At Women Deliver 2013 this week, two key partners for the Link Up project, the ATHENA Network and the Global Youth Coalition on HIV/AIDS (GYCA), met with youth leaders from around the world on a range of issues that affect them when it comes to services for sexual and reproductive health and rights (SRHR) and HIV. Read more...

Contraception and Gamified Advocacy

By: Jill Sheffield, Women Deliver and Matti Navellou, Global Poverty Project; Originally posted on Huffington Post

It's time to modernize advocacy efforts to empower girls and women.

222 million women currently lack access to modern contraception. That's 222 million women who can't plan their fertility, and 222 million women who can't plan their lives.

As notable policymakers, government leaders, civil society representatives and corporate leaders come together this week to discuss the global health and empowerment of girls and women at the 3rd Women Deliver Global Conference in Kuala Lumpur, Malaysia - now is the time to rethink effective advocacy in this area. Read more...

Girls’ & Women’s Health and Rights in Focus at Women Deliver 2013 in Kuala Lumpur

Malaysian Prime Minister Honourable Dato' Sri Mohd Najib bin Tun Abdul Razak and other global luminaries
open largest conference on girls and women of the decade

World Bank and Guttmacher Institute release new data on the value of investing in girls and women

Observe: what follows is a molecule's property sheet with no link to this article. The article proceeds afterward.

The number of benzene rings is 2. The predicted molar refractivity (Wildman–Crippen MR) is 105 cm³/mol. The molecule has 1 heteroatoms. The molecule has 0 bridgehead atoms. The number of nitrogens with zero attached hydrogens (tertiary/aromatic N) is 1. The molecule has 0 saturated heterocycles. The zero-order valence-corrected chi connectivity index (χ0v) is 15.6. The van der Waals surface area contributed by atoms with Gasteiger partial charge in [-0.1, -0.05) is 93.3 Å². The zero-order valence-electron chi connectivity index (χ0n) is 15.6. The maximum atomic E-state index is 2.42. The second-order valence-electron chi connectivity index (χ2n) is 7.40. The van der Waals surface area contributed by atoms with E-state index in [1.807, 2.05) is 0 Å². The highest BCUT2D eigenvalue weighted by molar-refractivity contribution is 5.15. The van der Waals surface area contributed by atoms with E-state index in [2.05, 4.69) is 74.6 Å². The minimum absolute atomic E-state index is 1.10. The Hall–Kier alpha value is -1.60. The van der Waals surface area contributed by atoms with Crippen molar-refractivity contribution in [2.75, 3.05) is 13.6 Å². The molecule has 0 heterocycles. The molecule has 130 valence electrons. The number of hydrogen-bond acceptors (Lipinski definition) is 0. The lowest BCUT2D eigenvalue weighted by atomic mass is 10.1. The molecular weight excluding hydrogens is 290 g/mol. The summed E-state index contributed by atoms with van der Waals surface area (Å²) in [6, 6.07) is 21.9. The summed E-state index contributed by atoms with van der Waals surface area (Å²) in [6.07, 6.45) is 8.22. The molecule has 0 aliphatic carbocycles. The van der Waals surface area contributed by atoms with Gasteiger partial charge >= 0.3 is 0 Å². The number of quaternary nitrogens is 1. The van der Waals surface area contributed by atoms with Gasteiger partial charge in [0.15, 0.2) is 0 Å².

Kuala Lumpur, Malaysia, 28 May 2013 — Today, more than 4,000 global leaders and advocates from nearly 150 countries gathered in Kuala Lumpur, Malaysia, for Women Deliver 2013, the largest conference of the decade focused on the health and wellbeing of girls and women. The opening sessions of this three-day event highlighted the critical need to invest in girls and women to spur development worldwide.

Malaysian Prime Minister Honorable Dato' Sri Mohd Najib bin Tun Abdul Razak delivered welcoming remarks and discussed Malaysia’s efforts to ensure equal rights and opportunities for women as a critical component of the nation’s development and economic growth. The Prime Minister highlighted Malaysia’s success in reducing maternal mortality, and offered to share lessons learned with countries working to improve maternal health. Read more...

Women’s Rights in Global Cartoons

By: Liza Donnelly, Forbes Contributor; Originally posted on Forbes